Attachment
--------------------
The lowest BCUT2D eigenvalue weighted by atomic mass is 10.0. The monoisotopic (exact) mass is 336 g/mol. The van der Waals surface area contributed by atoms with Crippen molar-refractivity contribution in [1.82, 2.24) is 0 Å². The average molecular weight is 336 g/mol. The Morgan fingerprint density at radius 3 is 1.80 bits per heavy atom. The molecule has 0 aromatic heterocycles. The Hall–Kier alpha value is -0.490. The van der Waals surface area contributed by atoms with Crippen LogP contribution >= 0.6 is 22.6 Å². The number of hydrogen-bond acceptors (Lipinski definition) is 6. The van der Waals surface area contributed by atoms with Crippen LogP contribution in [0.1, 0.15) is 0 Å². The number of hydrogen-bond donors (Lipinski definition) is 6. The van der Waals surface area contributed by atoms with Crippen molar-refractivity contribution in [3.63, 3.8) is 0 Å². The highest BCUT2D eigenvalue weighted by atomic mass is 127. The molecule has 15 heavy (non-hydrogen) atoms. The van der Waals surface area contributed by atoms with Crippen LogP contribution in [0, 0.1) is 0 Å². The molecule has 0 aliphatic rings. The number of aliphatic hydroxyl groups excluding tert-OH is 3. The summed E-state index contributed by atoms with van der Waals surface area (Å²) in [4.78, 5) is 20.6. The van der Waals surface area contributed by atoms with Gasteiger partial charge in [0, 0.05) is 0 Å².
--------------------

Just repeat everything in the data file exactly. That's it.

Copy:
The lowest BCUT2D eigenvalue weighted by atomic mass is 10.0. The monoisotopic (exact) mass is 336 g/mol. The van der Waals surface area contributed by atoms with Crippen molar-refractivity contribution in [1.82, 2.24) is 0 Å². The average molecular weight is 336 g/mol. The Morgan fingerprint density at radius 3 is 1.80 bits per heavy atom. The molecule has 0 aromatic heterocycles. The Hall–Kier alpha value is -0.490. The van der Waals surface area contributed by atoms with Crippen LogP contribution >= 0.6 is 22.6 Å². The number of hydrogen-bond acceptors (Lipinski definition) is 6. The van der Waals surface area contributed by atoms with Crippen LogP contribution in [0.1, 0.15) is 0 Å². The number of hydrogen-bond donors (Lipinski definition) is 6. The van der Waals surface area contributed by atoms with Crippen molar-refractivity contribution in [3.63, 3.8) is 0 Å². The highest BCUT2D eigenvalue weighted by atomic mass is 127. The molecule has 15 heavy (non-hydrogen) atoms. The van der Waals surface area contributed by atoms with Crippen LogP contribution in [0, 0.1) is 0 Å². The molecule has 0 aliphatic rings. The number of aliphatic hydroxyl groups excluding tert-OH is 3. The summed E-state index contributed by atoms with van der Waals surface area (Å²) in [4.78, 5) is 20.6. The van der Waals surface area contributed by atoms with Gasteiger partial charge in [0, 0.05) is 0 Å².